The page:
A smart window for optimal ventilation with minimum heat loss
A project funded by the European Union’s Seventh Framework Programme (FP7) involving partners in Denmark, Ireland, Portugal, and Germany has come up with a novel window system. Equipped with electronically controlled ventilation flaps, it can pre-warm the air needed to ventilate rooms.
Imagine a panel of double glazing and a panel of single glass separated by an air channel. The air needed for ventilation enters this channel via an opening at the base of the window frame, travels up between the panels and is then guided either into the room or back outside. On winter days when the sun is shining, for instance, this provides a source of pre-warmed air for ventilation.
In the summertime, the air in the channel would be too hot for effective ventilation and is therefore directed back outside; the air required for ventilation is fed directly into the room via a different opening. The flaps required for this are controlled by an electronic module in the window frame that takes its cue from sensor data on CO2 levels, indoor humidity, and indoor and outdoor temperatures. Some sensors are built into the window frame, while other, wireless sensors are distributed around the room. At the top of the window and doubling as a facing for a blind, a photovoltaic module provides the energy required to power the electronics as well as the blind itself. In this way, CLIMAWIN windows can be used to replace existing ones in buildings without the need for additional wiring.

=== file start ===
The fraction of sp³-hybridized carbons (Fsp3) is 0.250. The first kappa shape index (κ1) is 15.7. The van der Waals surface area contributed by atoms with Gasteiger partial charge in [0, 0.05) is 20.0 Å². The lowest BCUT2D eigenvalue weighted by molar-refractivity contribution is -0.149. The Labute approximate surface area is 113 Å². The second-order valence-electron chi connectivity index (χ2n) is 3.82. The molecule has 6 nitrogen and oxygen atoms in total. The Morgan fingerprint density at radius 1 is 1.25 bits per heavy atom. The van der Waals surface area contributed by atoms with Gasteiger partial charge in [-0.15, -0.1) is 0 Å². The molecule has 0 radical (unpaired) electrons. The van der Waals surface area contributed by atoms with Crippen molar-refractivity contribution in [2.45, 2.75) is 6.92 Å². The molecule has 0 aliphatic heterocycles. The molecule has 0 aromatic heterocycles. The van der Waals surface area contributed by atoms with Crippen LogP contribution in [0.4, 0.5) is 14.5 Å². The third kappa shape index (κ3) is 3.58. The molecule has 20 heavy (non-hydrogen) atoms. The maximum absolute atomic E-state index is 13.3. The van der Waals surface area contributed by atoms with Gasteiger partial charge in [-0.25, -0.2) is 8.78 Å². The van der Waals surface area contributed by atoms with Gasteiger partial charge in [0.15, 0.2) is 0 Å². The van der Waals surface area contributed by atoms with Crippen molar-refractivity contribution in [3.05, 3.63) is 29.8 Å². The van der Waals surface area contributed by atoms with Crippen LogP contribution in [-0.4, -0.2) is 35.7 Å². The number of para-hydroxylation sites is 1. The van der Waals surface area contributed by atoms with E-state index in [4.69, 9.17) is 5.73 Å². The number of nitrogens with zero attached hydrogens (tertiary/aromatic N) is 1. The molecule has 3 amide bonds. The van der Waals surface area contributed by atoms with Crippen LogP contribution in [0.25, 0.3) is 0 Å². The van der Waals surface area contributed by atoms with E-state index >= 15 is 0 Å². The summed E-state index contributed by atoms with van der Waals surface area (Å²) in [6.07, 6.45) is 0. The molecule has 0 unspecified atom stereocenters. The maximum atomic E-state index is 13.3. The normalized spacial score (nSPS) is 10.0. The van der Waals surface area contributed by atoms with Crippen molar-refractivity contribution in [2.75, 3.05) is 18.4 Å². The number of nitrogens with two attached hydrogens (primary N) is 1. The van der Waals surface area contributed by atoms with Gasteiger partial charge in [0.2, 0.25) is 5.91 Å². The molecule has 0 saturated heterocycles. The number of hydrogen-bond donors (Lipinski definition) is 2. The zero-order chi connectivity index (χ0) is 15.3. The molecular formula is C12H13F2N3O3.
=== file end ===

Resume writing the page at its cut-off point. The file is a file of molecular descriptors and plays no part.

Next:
Fraunhofer IBP’s role in the project was to determine the values for air permeability, water tightness on exposure to heavy rain, wind resistance, ventilation, and acoustics in accordance with the EN 14351-1 European product standard governing windows and doors.
In addition, the complete window system was put through a comprehensive series of usability tests to study flap performance, control algorithms, and the extent to which the air is pre-warmed under summer and winter conditions – with and without artificial sunlight and even factoring in the potential build-up of condensation. To measure the energy efficiency of the system, Fraunhofer IBP performed tests on two types of windows under summer and winter conditions at one of its test buildings in Holzkirchen near Munich.
These measurements were used to compile a TRNSYS® simulation model that was then applied to a mock-up building. The mock-up underwent two sets of calculations for locations in Germany, Denmark, and Ireland - once using reference values from the German Energy Conservation Regulations EnEV and once with CLIMAWIN windows installed in the building for locations in Germany, Denmark and Ireland.